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3 strategies for meaningful engagement—long term

Stacy Litteral
Stacy Litteral
Stacy Litteral is a managing director for BPM.

We are a few months into 2021, the one-year mark since COVID-19 changed the world has passed, and many feel their workloads have increased and stress levels have multiplied. HR professionals are up to their ears in handbooks, compliance and remote work challenges.

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But it is never too late to get a fresh start. HR professionals should not pretend things are the same, but instead, make 2021 a game-changing year to make significant positive change for their organizations. Now is the time to listen and to take a look at what employees really need (spoiler alert: it is not a revised handbook).

As remote and hybrid work arrangements become less a pandemic response and increasingly a more permanent situation, leaders are asking how to engage teams in a meaningful and efficient way—long term. Teams are not necessarily struggling with productivity (studies demonstrate that employees are just as productive at home as they are in the office), but rather employees and leaders alike are struggling with camaraderie, connectedness and alignment.

Time and time again studies demonstrate strong teams lead to better work. One of the possible negative results of remote work is circuiting both the organic and intentional ways in which employees bond at work. While organizations can often get away with allowing employees to develop professional relationships on their own, remote work arrangements may require major interventions.

There are numerous ways business leaders can approach this. For instance, consider hosting virtual–or, where safe, in-person, socially distanced—happy hours or networking sessions where employees can connect outside of the transactional context of professional interactions. The important thing is the event focus on something other than work.  But in addition to facilitated socializing, employers often underestimate the energy and drive that comes from teams working together toward a set of common goals, alignment of work to strategy and ultimately achieving the goals together—as a team.

With the right tools and commitment, businesses can make remote work just as engaging and motivating as in-person office work. Ultimately, remote work requires leaders to retune their managerial style to fit the situation. Managers need to adjust to the fact that contacting someone is no longer as easy as strolling down in the hall and that quick check-ins cannot be face-to-face. Gone are the days of water cooler chats and office potlucks to connect us. These and other remote work concerns are not insurmountable obstacles, however. Here are three powerful strategies leaders can implement to give their engagement strategy a refresh—and long-term success.

  1. Foster relationships–as a team and individually.

As with all things company culture-related, establishing positive relationships among employees is a top-down process. Managers should display the values and attitudes they expect from their employees. This means taking the time to learn about the team; have conversations with them about their goals, professional or otherwise; provide honest and meaningful feedback regularly; celebrate measured successes; share updates about the organization so people can feel connected to the “mothership”; show empathy with regard to people’s life or family circumstances. These are just a few of the many ways leaders can help employees feel connected to their coworkers and their business, even when hundreds or even thousands of miles may be between them.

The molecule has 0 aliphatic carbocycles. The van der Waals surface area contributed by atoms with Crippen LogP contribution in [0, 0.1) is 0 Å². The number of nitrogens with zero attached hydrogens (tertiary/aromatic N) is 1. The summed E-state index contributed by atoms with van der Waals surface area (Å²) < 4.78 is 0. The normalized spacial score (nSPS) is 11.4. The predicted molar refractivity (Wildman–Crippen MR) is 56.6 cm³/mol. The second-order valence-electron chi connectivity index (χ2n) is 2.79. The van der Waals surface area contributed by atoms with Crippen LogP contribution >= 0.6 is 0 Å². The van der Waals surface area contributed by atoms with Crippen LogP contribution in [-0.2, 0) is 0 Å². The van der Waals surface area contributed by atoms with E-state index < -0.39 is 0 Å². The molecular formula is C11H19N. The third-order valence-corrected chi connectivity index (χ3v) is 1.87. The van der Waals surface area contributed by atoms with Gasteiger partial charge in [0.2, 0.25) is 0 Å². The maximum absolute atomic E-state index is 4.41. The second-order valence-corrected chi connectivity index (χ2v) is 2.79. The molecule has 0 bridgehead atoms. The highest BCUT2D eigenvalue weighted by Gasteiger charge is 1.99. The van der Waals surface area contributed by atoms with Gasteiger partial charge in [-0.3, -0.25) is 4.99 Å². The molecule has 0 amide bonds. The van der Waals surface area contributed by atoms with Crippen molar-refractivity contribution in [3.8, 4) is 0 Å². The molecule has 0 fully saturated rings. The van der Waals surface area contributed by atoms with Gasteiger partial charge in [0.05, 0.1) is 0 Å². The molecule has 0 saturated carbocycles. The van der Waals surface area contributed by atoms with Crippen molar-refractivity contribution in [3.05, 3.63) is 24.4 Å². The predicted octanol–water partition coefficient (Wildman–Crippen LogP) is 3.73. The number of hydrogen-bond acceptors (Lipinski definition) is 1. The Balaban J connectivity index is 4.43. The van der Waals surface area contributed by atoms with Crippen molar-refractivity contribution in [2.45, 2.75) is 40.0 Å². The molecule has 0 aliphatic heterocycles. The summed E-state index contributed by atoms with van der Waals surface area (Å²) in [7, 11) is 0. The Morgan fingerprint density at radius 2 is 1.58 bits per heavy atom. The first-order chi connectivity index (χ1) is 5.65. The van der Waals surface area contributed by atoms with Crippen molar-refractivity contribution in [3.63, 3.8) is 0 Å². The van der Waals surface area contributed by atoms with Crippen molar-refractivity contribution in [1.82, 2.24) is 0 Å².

1. Set clear engagement expectations and boundaries.

The term “boundaries” can have a negative connotation in some individuals’ minds, but boundaries are immensely beneficial in fostering productive, positive and trusting professional relationships. Moreover, they set the pre-conditions for free time. For instance, some companies may require employees to be available during the standard business hours of 9 a.m. to 5 p.m. But those boundaries assume employees and managers have those hours available, when in fact they may have to care for their kids or elderly parents. Ultimately, the flexibility of arrangements will require clear communication between employees and employers to ensure boundaries and expectations are reasonable and agreed upon.

  1. Establish processes and leverage technology.

Thankfully, technology solutions exist that can help support, connect and automate the human side of business. A well-designed performance platform can enable teams to easily establish shared goals and objectives, track progress and support meaningful conversations (this is especially key for managers who may struggle with communication).

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The easier the platform is to use, the better–this will drive usage. Allow employees to drive the process by defining their own key responsibilities, goals and set regular one on ones. An employee-driven performance platform fosters transparency, gives employees a sense of empowerment and allows employees to drive as much of the process as possible, minimizing the manager’s burden.

Culture + Process + Tool = Success

There is no question that connecting a remote or hybrid workforce requires a different set of skills from in-person work. But with a commitment to the continuous feedback culture, a process centered on strong relationships and some tech support, the payoff will be huge. Businesses of all sizes will move into 2021 and beyond prepared to conquer whatever comes next—growth, M&A or whatever the organizational goals may be.